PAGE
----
Formal Charge: Lewis dot structures

$FC=V-(L+\frac{S}{2})$

Jocelyn Fermin1J
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Joined: Tue Nov 14, 2017 3:01 am

Formal Charge: Lewis dot structures

Can someone explain how to find the formal charge for elements in Lewis dot structures? If you can include an example that would be very helpful

Andrea- 3J
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Joined: Tue Nov 14, 2017 3:00 am

Re: Formal Charge: Lewis dot structures

There's an equation to find formal charge.
FC=V-(N+(B/2))

FC=formal charge
V=number of Valence electrons
N=number of non-bonding valence electrons
B=total number of electrons in covalent bonds with other atoms in the molecule

Example: the formal charge of Oxygen (O) in Carbon Dioxide (CO2)
V=6
N=4
B=(4/2)=2

FC=6-(4+2)
FC=6-6
FC=0
Oxygen has a formal charge of 0.

Elizabeth Parker 1K
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Re: Formal Charge: Lewis dot structures

Do we always need to find formal charge?

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Re: Formal Charge: Lewis dot structures

Most likely yes because finding the formal charge helps to draw the most stable Lewis structure of the molecule.

Jacob Samuels 1E
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Re: Formal Charge: Lewis dot structures

Ideally, all your formal charges would be between -1 and 1, and you should change the structure to allow for the maximum amount of FC=0 as possible.

EllenRenskoff-1C
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Re: Formal Charge: Lewis dot structures

I am confused about when we can add double bonds versus when we just add electrons to certain elements in the given compound to make the formal charge closer to zero. How would we know what the best way to do that is in order to draw the proper Lewis dot structure?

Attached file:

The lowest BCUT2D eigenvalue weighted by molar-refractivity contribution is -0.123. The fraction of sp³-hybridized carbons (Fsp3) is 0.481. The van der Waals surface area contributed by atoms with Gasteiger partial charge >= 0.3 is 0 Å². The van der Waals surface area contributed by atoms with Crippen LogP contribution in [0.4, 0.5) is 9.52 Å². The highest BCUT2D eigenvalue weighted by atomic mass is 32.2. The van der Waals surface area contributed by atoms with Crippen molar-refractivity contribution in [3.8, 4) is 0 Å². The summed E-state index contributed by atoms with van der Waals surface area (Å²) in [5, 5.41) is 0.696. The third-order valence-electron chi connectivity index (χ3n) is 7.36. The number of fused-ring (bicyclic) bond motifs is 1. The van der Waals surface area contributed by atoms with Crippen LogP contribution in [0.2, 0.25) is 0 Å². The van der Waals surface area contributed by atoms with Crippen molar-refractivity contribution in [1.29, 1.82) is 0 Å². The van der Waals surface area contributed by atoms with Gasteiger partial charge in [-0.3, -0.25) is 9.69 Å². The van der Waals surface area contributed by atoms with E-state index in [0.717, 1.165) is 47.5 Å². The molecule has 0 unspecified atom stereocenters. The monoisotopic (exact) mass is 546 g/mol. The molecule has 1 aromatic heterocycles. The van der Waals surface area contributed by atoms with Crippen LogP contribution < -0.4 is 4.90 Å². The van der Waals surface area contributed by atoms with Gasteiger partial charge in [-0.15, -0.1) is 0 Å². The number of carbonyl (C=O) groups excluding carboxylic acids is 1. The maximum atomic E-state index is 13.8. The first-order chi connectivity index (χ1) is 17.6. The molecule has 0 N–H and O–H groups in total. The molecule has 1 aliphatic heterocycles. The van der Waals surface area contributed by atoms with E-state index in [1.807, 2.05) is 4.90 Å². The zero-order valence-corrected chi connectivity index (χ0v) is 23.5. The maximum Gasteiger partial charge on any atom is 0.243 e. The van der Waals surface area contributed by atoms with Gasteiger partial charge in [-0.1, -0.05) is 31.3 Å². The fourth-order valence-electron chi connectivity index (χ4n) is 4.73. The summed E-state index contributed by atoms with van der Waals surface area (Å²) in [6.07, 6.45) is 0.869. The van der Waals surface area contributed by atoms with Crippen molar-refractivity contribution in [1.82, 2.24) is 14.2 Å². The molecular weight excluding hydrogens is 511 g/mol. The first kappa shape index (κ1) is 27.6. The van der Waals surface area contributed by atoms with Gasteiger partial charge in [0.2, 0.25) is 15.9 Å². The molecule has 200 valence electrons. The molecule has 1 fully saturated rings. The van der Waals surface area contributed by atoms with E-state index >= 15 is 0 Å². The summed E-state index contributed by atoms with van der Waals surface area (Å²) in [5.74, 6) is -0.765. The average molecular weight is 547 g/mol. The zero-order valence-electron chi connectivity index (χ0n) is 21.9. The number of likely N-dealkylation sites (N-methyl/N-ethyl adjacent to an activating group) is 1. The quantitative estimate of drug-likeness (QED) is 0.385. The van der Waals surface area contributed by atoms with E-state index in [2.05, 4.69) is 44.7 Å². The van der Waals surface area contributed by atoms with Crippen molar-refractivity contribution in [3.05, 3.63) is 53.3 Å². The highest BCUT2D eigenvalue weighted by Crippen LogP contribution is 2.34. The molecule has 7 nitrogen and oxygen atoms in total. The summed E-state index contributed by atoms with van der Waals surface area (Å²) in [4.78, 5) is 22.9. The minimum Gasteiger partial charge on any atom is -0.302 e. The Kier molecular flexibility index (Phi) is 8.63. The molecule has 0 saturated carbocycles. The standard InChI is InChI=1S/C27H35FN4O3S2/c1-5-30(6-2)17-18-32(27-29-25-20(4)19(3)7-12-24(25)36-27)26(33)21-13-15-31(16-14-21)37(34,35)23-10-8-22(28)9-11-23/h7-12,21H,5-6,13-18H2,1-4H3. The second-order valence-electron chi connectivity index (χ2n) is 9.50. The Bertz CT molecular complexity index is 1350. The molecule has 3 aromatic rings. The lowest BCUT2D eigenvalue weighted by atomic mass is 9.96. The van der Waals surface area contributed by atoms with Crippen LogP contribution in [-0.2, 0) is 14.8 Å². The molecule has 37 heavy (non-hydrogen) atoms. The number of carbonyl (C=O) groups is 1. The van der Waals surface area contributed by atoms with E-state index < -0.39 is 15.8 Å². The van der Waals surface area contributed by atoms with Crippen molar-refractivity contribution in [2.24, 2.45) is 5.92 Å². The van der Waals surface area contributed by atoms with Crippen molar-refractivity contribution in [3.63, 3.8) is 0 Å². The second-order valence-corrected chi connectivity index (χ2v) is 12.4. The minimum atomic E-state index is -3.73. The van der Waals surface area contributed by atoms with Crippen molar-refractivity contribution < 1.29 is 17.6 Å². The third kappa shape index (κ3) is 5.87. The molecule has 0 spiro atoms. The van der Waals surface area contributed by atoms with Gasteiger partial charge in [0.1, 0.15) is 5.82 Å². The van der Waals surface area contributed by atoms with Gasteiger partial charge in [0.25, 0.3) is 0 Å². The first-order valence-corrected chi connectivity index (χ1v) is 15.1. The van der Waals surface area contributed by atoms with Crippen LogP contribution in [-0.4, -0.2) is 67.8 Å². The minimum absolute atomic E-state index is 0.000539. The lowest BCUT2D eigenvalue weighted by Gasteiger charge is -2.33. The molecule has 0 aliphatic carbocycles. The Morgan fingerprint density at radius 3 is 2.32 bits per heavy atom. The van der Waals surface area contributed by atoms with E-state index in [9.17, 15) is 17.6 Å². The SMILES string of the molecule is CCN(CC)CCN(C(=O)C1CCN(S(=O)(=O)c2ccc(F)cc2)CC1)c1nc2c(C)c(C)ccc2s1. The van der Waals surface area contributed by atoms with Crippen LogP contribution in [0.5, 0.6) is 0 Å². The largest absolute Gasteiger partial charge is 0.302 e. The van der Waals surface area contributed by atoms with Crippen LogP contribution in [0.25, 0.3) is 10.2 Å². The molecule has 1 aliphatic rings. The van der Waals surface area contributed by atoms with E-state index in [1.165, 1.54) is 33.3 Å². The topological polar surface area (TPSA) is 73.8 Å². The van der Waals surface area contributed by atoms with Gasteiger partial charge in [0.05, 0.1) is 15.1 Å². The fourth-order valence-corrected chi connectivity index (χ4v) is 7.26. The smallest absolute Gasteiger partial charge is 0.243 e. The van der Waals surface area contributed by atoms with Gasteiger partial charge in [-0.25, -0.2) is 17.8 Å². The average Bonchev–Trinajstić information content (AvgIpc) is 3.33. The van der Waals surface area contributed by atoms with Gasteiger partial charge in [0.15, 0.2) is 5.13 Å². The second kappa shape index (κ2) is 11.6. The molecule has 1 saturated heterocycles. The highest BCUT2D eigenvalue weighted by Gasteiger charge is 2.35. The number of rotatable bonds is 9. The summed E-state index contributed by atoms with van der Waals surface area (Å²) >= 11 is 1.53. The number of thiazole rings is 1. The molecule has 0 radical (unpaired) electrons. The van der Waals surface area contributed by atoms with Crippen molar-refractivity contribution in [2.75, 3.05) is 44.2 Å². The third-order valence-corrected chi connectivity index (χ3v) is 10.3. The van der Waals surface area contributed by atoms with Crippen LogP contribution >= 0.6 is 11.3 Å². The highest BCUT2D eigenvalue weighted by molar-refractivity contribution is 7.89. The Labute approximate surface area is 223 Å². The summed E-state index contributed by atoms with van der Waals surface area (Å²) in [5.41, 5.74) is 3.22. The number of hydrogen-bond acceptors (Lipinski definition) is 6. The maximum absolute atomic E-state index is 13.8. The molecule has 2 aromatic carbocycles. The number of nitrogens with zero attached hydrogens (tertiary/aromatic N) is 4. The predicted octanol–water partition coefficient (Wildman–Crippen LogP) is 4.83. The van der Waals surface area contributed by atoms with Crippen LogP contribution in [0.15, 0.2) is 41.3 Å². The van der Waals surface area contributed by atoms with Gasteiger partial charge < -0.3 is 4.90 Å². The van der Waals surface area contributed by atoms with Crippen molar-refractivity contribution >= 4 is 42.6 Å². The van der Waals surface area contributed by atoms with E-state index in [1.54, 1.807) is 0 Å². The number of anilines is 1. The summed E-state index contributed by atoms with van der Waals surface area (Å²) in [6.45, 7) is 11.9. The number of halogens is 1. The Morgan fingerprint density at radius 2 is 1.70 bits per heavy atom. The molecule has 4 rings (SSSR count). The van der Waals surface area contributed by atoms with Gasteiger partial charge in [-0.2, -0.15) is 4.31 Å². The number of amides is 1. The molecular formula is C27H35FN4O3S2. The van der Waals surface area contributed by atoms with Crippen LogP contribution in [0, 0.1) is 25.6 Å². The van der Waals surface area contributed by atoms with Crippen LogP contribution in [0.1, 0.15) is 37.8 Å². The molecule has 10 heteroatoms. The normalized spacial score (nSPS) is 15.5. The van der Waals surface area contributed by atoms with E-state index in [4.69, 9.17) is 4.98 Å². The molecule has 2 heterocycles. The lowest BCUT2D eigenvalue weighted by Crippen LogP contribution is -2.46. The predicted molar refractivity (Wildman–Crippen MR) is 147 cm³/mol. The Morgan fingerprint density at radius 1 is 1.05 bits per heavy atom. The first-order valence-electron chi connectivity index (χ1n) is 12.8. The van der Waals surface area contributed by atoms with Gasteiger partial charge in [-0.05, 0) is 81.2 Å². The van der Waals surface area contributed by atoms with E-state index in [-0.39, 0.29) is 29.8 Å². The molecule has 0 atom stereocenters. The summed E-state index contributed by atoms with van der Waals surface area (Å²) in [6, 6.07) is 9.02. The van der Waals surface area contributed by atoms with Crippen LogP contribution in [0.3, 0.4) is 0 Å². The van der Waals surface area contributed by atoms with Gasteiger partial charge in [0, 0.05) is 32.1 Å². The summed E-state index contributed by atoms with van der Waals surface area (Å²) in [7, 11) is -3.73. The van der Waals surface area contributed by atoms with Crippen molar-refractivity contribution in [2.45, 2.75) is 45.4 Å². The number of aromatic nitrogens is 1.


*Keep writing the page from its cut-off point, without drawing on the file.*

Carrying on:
Alejandro Salazar 1D
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Joined: Fri Sep 29, 2017 7:05 am

Re: Formal Charge: Lewis dot structures

EllenRenskoff-1C wrote:I am confused about when we can add double bonds versus when we just add electrons to certain elements in the given compound to make the formal charge closer to zero. How would we know what the best way to do that is in order to draw the proper Lewis dot structure?

On the attached file, you can see I added a double bond between both carbon because on the structure on left, only used 10 electrons. Therefore, I still needed to add two electrons. Hydrogen are an exception from the octet rule but not carbon. Carbon needs a full octet, 8 electrons. With this double bond, both carbon share 2 electrons, making both an octet rule.

You add double or triple bonds to reach octet by sharing electrons.
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